The industry is buzzing with fears of $4+/gallon gas and impending 35 mpg CAFE
standards, what do you think that will mean for all the GM V8 performance cars…and what will that mean for GMPP?

There certainly are a lot of economic, political and environmental factors that affect the performance industry and its going to get really tough with gas prices going up and the new CAFÉ standards congress has passed. It certainly is a challenge; I guess I would say that the hot rod community has met those challenges before. The mid 70’s were not fun for people and as we came out of that we had a resurgence of late model performance in the late 1980’s that still goes on today. So I think the technology will be there, performance parts the crate engines will still be a solid part of our business strategy because people are still going to race cars and they still are going to have hot rods that they drive on the weekends and they will rely on more fuel efficient hybrids or electric vehicles to get to work.

Do you feel the independent rear suspension of the Camaro will handicap it’s ability to drag racing enthusiasts?

So a lot of people out there that are looking forward to the new Camaro, are concerned about an independent rear suspension platform and that’s how every Camaro is going to come. I can tell you that some of our friends at GM Performance Division have had prototype vehicles out and actually started drag testing them on the independent rear suspension and they haven’t had a failure yet. Now obviously knowing the audiences that are going to watch this, it’s very easy to make 7 or 800 horsepower from an LS engine. Will the independent rear end hold up to that, I really don’t know but we are looking into that, looking at heavy duty components to offer as an aftermarket opportunity for GM Performance parts. I won’t be surprised to be talking to you in a year about our straight axle conversion, were looking at straight axles for really hardcore drag racers that want to go in a straight line with that car.

The Conclusion:

It was truly a pleasure to talk to Dr. Meyer about the future of GM Performance Parts and the development of the LSX performance parts program. From his roots as a “Mustang” guy, to his current position within GM Performance Parts, he truly has the perspective and the pulse of the automotive enthusiast. GM Performance Parts is back, making a name for themselves as a true innovator. And with programs like the LSX Shootout, they seem to be investing in a bright future for all of us.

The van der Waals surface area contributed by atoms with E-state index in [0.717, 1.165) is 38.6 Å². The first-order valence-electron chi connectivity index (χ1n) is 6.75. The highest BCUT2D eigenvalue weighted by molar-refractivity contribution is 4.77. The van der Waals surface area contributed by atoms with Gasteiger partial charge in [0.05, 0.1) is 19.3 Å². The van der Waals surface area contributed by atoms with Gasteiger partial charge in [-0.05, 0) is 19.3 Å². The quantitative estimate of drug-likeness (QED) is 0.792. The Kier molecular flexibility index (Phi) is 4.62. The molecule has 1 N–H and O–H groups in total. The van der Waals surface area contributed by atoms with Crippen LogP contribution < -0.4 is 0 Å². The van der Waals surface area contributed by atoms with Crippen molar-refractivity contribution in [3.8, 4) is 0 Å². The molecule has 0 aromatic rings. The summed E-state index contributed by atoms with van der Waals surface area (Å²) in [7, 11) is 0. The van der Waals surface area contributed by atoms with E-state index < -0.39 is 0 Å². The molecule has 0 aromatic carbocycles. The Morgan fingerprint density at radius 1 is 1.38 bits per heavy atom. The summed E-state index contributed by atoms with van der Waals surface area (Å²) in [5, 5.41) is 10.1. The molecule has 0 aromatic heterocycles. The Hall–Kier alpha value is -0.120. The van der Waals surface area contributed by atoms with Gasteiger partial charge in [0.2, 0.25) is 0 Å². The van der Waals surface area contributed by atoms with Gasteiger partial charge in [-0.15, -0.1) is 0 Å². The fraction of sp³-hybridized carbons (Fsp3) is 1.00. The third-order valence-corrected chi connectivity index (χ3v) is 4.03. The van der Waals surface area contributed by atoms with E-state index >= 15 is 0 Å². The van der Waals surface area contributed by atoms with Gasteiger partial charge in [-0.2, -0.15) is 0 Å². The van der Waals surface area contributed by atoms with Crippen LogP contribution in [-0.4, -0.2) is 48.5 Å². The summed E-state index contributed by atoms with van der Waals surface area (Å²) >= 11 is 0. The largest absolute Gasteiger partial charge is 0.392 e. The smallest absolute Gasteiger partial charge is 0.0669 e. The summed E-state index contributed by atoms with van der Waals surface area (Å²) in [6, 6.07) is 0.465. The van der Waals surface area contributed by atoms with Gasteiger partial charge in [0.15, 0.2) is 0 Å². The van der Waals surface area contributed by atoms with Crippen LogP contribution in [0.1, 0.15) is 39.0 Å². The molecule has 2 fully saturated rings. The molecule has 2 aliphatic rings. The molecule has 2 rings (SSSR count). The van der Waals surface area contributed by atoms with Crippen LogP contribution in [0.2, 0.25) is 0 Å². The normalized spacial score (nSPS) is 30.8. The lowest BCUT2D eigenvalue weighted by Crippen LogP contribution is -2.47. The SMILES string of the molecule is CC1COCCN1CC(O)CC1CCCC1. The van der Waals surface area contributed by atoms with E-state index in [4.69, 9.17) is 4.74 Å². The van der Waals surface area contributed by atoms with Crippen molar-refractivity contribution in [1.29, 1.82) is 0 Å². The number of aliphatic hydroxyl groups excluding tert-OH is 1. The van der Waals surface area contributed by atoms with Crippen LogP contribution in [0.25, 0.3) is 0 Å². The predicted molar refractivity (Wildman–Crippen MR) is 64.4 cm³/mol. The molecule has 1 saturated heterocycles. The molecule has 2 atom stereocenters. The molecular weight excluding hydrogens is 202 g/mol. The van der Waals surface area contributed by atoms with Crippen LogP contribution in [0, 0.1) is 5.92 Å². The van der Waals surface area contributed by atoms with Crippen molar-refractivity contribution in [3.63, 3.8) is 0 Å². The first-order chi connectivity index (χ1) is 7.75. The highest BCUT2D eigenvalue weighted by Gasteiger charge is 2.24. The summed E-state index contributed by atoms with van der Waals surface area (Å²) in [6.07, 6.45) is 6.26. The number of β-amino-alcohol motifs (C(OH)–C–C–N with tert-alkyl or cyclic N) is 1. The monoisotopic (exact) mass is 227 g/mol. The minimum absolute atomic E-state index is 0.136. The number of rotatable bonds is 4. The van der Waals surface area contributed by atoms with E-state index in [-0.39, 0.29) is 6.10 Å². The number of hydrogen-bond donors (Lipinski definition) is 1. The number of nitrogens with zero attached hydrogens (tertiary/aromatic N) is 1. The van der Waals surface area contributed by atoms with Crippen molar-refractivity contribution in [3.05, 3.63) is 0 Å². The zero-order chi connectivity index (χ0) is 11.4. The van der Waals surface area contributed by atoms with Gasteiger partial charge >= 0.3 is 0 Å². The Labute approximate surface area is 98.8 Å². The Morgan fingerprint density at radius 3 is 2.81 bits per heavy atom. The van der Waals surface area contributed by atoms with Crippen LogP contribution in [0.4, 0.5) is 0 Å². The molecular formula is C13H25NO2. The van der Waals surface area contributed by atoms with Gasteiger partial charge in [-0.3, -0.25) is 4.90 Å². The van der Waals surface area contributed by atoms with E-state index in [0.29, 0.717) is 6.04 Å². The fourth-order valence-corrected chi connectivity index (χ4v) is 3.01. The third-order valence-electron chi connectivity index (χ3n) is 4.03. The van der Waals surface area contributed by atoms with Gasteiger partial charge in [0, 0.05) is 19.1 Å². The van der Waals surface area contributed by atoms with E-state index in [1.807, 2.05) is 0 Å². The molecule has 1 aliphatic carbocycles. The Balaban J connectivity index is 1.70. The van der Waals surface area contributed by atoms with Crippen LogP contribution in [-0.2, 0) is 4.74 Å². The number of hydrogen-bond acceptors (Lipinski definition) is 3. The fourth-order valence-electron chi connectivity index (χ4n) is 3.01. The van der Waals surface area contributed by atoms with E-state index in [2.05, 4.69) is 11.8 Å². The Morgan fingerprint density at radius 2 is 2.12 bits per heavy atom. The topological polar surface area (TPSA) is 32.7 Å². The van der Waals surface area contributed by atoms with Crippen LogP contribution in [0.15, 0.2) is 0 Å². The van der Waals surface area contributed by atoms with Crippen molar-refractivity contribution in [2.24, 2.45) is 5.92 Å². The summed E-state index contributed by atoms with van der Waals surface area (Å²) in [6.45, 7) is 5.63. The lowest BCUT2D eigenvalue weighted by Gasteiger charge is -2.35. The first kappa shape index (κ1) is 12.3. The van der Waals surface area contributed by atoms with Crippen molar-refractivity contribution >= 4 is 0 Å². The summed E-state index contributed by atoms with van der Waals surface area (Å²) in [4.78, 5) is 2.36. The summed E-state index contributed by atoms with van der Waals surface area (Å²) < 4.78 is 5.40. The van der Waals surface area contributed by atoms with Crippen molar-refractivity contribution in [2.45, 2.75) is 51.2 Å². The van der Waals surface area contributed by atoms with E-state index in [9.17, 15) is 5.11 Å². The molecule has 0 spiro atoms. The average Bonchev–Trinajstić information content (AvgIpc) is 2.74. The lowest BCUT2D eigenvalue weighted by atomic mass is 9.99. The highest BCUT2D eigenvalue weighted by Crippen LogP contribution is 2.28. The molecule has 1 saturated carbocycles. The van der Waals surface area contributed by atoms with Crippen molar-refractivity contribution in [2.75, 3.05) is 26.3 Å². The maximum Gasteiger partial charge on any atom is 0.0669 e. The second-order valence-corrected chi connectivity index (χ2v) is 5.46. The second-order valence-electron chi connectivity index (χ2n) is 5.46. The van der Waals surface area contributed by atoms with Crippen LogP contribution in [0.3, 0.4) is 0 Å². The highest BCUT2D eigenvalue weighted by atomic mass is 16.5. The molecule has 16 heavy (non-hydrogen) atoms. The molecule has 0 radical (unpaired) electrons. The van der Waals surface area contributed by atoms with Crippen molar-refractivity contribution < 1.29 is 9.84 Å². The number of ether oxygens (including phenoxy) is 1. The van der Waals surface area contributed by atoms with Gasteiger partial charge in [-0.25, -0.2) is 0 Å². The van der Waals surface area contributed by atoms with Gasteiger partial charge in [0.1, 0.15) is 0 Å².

The end…

A few GM LSX projects….

Taking it back 35 years is a ‘69 Camaro built for Mr. October, Reggie Jackson. In addition to building a cool Camaro, the project was an opportunity to show off the 454 cid displacement potential of the LSX bow tie block. With some help from NHRA Pro Stock Legend Warren Johnson, the crew turned the LSX block, a hand full of parts from the GMPP catalog and a few more from Lunati & Mahle into a 600+hp N/A torque monster.

Reggie Jackson custom rear graphics and ultra clean engine compartment

Aimed straight at the heart of LS performance, the F-body crowd is represented by a black ’99 Camaro upfitted with another LS-7. This time the crew used a less sophisticated controller from the GM line up, the MEFI-4b. What the controller lacks in sophistication it makes up in simplicity, making it a simple programmable option which works well with virtually all GMPP LS based crate engines.

Allegedly this SS is going to be getting an upgrade from the LS7 to a new LSX based engine.

Uncle Robin’s Nova is a story in it’s own right, starting as a HorsepowerTV built bracket car, sporting a 572 big block. After Uncle Robin took delivery, the project took a new direction, preparing to compete heads up in the NMCA Nostalgia Pro Street class, turning in the 572 for a carbureted LSX. To handle the 7 second range it needed to compete in the new class, the Nova needed some serious upgrades to the chassis and roll cage. It’s inaugrual 2007 season was not terribly successful, so what will 2008 bring?

Uncle Robin's Nova, sporting the LSX block based nitrous engine